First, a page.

Eek! I thought I’d posted this ages ago! Seems like a holiday week appropriate post though. Enjoy!
My first fermentation experiment was making sourdough bread but The Art Of Fermentation had inspired me to keep playing with the amazing transformations possible with fermenting. Although Sandor Ellix Katz does an excellent job of making fermentation sounding accessible (full review here) I wanted to try something fairly simple.
One of the book’s earliest chapters deals with simple alcohol fermentation: mead, wine, and cider. Mead seemed pretty foolproof: start with raw honey, shake the jar daily, and wait. As with most things, you can make the process more complicated but this seemed like a perfectly feasible experimental set up.
The first thing I needed was raw honey. Although you can use pasteurized honey, this requires the addition of yeasts since the yeasts that are naturally found in honey have been destroyed. Raw honey can often be found at farmers markets and at some natural foods stores. I ordered mine from My Local Nectar, a new online marketplace where beekeepers can sell their honey. I purchased a small jar from Buchanan Bees (run by my friend Adam Buchanan, founder of My Local Nectar) and was ready to give mead a shot.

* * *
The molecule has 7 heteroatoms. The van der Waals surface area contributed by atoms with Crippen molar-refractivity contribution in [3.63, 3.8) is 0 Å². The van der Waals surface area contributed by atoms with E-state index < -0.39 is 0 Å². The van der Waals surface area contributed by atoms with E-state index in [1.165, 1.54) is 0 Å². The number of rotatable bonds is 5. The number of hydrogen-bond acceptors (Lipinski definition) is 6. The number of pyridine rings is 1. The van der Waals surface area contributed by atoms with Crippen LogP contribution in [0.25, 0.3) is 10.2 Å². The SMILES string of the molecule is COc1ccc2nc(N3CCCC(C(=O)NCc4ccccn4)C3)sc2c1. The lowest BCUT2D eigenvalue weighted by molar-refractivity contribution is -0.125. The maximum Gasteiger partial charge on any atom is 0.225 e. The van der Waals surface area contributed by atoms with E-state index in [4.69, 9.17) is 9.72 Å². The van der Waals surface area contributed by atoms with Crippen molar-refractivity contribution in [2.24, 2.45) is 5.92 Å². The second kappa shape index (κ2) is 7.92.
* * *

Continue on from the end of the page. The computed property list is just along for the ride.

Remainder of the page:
I didn’t want to start with too big of a batch so I started with a medium jar (I think it was a salsa jar), 1/4 c. honey, and 1 c. water. And then, I loosely put the lid on the jar and waited. Every time I walked by the jar, I gave it a shake. I was never really sure if anything was happening and I don’t have a hydrometer to measure the alcohol content. A little pressure seemed to build which was supposed to happen but it was all a little questionable. Supposedly after 10 days or so, the mead should be “light” and drinkable although not very alcoholic.
Last night marked 11 days and I caved, pouring myself a glass of this honey water that had been sitting on my counter for over a week. I admit, I was a little nervous. Katz had made me feel pretty confident that I probably wouldn’t get sick but I admit I was a little nervous.
The mead was sweet and it didn’t seem very alcoholic but I don’t have much knowledge of mead to compare it to. There is a winery in Palisade that makes mead, I guess I’m going to have to go sample some to know how mine stacks up and what adjustments I need to make before another (perhaps larger?) batch.